DUBAI, (Reuters) – Cricket’s world test championship will not begin until 2017, International Cricket Council chief executive Haroon Lorgat announced today.
“I am afraid that is no longer going to happen in 2013,” he told reporters at the Pakistan v Sri Lanka one-day international in Dubai.
“At the last (ICC) board meeting we decided the first opportunity to play the test championship is 2017. I am disappointed it is not going to take place sooner but it is a reality of the commitments we have already got through to 2015.
“We attempted to switch the (scheduled one-day) Champions Trophy to become a test championship but that is not going to be possible.”
Those commitments include a contract with broadcaster ESPN STAR Sports through to the end of the one-day World Cup in 2015, as well as contracts with sponsors. When those contracts were agreed, they were based on a one-day cricket event taking place in 2013. That will now be the Champions Trophy.
The announcement is a blow to test cricket’s brand, which is already struggling to draw crowds and achieve a place within many countries’ schedules in the face of the new popularity of Twenty20 cricket.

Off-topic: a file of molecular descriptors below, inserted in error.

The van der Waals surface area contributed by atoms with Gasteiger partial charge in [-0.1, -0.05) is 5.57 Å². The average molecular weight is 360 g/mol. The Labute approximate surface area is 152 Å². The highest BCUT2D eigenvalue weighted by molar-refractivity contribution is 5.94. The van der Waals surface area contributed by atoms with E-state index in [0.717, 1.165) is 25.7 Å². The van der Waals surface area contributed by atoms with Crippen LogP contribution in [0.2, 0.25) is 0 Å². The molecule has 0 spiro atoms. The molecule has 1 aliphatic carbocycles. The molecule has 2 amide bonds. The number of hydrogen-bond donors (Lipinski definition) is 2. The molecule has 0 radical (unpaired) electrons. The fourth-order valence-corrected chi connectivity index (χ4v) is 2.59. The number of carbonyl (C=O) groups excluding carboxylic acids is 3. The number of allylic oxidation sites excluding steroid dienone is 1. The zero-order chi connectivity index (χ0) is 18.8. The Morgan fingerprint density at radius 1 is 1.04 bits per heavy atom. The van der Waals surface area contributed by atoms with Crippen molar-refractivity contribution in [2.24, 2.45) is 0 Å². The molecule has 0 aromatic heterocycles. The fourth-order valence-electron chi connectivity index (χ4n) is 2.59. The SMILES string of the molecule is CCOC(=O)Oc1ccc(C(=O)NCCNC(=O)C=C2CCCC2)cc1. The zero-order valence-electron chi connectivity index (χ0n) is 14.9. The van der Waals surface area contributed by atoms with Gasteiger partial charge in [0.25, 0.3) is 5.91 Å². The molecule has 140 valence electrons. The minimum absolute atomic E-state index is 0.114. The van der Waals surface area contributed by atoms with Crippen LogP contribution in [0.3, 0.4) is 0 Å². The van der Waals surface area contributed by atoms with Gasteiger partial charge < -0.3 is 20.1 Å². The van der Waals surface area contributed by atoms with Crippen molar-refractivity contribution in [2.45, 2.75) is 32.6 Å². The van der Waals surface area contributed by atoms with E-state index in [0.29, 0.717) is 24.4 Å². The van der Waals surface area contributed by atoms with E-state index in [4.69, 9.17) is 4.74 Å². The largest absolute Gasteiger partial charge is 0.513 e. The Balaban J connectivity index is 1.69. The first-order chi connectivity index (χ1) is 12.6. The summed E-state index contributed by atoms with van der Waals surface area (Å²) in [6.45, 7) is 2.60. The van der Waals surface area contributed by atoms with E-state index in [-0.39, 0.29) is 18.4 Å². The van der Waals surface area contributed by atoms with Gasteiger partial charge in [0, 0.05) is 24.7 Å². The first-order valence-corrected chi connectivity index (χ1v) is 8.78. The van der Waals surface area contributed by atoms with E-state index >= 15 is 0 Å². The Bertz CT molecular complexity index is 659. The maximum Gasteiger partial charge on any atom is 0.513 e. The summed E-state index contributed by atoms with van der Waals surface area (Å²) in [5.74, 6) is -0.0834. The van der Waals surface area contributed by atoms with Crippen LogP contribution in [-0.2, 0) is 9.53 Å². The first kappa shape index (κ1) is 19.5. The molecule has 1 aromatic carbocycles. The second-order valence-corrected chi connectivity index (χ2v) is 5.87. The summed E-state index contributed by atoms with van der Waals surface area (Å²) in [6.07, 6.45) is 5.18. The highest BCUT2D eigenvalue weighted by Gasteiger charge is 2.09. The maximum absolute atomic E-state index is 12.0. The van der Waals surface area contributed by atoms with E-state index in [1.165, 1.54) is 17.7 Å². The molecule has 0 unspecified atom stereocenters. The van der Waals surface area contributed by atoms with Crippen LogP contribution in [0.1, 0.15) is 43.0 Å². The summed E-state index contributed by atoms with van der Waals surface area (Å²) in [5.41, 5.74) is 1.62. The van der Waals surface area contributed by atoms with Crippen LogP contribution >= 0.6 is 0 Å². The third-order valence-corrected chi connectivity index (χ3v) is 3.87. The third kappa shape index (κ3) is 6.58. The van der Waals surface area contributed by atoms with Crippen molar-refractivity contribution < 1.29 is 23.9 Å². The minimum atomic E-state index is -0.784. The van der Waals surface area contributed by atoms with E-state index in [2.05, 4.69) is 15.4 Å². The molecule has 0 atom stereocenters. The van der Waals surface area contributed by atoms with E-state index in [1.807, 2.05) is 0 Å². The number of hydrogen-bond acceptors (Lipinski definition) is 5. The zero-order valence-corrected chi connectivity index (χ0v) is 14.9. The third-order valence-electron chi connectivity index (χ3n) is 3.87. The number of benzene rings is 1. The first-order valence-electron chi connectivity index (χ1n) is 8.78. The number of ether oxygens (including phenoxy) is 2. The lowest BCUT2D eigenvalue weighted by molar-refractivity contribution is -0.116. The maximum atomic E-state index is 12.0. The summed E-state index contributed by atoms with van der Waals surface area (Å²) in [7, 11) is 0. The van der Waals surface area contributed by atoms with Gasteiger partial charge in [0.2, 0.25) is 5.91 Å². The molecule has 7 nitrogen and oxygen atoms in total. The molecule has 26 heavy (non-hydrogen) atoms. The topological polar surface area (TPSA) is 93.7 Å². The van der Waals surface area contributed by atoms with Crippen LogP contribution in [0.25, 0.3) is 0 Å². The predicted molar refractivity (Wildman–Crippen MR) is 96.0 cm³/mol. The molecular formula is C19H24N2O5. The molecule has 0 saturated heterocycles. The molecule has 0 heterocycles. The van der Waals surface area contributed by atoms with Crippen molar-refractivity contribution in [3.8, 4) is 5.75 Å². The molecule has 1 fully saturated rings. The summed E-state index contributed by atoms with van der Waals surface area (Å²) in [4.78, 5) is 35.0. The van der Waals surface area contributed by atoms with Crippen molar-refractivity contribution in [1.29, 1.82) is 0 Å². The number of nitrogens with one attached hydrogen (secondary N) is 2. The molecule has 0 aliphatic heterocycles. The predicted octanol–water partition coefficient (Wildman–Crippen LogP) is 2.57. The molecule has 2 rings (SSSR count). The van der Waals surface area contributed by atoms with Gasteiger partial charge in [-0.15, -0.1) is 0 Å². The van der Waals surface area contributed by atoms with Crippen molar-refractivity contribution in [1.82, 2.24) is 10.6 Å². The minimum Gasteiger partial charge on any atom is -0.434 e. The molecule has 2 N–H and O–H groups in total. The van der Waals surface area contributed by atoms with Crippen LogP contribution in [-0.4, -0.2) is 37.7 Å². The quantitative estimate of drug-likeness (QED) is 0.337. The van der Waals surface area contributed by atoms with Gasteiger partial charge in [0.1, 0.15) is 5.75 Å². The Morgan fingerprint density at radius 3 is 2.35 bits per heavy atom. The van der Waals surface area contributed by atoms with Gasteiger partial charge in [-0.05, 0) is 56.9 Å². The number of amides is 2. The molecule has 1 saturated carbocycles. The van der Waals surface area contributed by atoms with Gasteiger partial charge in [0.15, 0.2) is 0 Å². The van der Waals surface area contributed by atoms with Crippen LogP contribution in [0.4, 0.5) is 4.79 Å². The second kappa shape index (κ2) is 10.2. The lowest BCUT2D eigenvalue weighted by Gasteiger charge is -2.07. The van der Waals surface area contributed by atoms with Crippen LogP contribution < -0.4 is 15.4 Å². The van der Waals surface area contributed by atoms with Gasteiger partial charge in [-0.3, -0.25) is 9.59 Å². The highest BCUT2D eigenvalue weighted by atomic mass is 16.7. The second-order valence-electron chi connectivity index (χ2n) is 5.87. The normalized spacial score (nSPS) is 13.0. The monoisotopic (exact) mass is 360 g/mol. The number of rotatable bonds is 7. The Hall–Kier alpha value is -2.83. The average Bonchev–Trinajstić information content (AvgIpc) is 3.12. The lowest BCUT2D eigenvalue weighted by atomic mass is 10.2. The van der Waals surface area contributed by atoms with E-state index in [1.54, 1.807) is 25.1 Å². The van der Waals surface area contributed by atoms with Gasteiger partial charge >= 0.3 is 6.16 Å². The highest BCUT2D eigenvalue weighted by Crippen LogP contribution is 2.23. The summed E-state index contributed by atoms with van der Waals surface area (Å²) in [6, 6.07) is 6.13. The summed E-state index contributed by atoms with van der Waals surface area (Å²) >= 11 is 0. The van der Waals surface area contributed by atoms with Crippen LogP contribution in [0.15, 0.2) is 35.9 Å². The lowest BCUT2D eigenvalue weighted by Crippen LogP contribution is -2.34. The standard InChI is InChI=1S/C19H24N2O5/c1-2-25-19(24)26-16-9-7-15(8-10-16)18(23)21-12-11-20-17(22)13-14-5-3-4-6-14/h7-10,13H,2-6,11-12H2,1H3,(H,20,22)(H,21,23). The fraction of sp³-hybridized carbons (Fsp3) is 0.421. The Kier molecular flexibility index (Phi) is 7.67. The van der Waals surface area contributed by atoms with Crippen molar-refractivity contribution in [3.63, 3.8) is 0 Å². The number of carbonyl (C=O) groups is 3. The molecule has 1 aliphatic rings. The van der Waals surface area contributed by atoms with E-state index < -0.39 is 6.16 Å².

Broadcasters and sponsors see more potential for recouping the money spent on their ICC contracts through a global limited-overs tournament rather than a series of five-day matches with the game’s biggest revenue-generator, India, not guaranteed to qualify for what was to be a four-team test tournament.
“We attempted to form the world test championship which I think would have been a very good context in ensuring the primacy of test cricket but again we will have to wait for 2017 to see that as a reality,” added Mr Lorgat.
The world test rankings do exist with England top after deposing India with a 4-0 series triumph earlier this year.
Holding a “World Cup” of test cricket has never been possible because the length of five-day games have made it difficult to organise.